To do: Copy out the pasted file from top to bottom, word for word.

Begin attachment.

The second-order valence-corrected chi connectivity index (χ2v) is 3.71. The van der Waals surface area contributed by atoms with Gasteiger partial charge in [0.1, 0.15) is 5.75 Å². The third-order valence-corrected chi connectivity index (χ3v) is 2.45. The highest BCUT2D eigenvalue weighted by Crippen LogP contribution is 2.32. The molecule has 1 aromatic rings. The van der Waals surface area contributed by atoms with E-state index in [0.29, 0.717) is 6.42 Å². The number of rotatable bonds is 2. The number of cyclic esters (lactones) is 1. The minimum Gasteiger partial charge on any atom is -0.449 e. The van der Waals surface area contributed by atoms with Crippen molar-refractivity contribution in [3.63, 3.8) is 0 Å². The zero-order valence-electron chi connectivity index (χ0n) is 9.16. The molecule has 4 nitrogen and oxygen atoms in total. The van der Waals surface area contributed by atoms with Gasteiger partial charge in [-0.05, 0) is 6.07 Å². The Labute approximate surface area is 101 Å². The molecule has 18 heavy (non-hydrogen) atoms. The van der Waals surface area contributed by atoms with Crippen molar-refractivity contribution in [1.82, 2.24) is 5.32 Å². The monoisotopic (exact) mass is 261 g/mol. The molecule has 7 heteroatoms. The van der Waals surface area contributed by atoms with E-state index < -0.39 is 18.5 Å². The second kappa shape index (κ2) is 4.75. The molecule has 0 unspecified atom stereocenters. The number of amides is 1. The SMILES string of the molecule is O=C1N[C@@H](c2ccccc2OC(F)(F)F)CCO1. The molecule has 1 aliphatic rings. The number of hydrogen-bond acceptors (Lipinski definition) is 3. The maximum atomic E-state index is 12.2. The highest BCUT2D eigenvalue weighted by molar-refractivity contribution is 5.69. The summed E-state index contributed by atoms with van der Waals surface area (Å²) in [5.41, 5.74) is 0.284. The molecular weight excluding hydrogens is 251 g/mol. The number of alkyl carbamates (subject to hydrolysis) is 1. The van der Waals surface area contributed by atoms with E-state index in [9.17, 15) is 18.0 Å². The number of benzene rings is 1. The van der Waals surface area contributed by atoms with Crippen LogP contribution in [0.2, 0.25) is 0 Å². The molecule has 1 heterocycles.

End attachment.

The second-order valence-corrected chi connectivity index (χ2v) is 3.71. The van der Waals surface area contributed by atoms with Gasteiger partial charge in [0.1, 0.15) is 5.75 Å². The third-order valence-corrected chi connectivity index (χ3v) is 2.45. The highest BCUT2D eigenvalue weighted by Crippen LogP contribution is 2.32. The molecule has 1 aromatic rings. The van der Waals surface area contributed by atoms with E-state index in [0.29, 0.717) is 6.42 Å². The number of rotatable bonds is 2. The number of cyclic esters (lactones) is 1. The minimum Gasteiger partial charge on any atom is -0.449 e. The van der Waals surface area contributed by atoms with Crippen molar-refractivity contribution in [3.63, 3.8) is 0 Å². The zero-order valence-electron chi connectivity index (χ0n) is 9.16. The molecule has 4 nitrogen and oxygen atoms in total. The van der Waals surface area contributed by atoms with Gasteiger partial charge in [-0.05, 0) is 6.07 Å². The Labute approximate surface area is 101 Å². The molecule has 18 heavy (non-hydrogen) atoms. The van der Waals surface area contributed by atoms with Crippen molar-refractivity contribution in [1.82, 2.24) is 5.32 Å². The monoisotopic (exact) mass is 261 g/mol. The molecule has 7 heteroatoms. The van der Waals surface area contributed by atoms with E-state index < -0.39 is 18.5 Å². The second kappa shape index (κ2) is 4.75. The molecule has 0 unspecified atom stereocenters. The number of amides is 1. The SMILES string of the molecule is O=C1N[C@@H](c2ccccc2OC(F)(F)F)CCO1. The molecule has 1 aliphatic rings. The number of hydrogen-bond acceptors (Lipinski definition) is 3. The maximum atomic E-state index is 12.2. The highest BCUT2D eigenvalue weighted by molar-refractivity contribution is 5.69. The summed E-state index contributed by atoms with van der Waals surface area (Å²) in [5.41, 5.74) is 0.284. The molecular weight excluding hydrogens is 251 g/mol. The number of alkyl carbamates (subject to hydrolysis) is 1. The van der Waals surface area contributed by atoms with E-state index in [9.17, 15) is 18.0 Å². The number of benzene rings is 1. The van der Waals surface area contributed by atoms with Crippen LogP contribution in [0.2, 0.25) is 0 Å². The molecule has 1 heterocycles.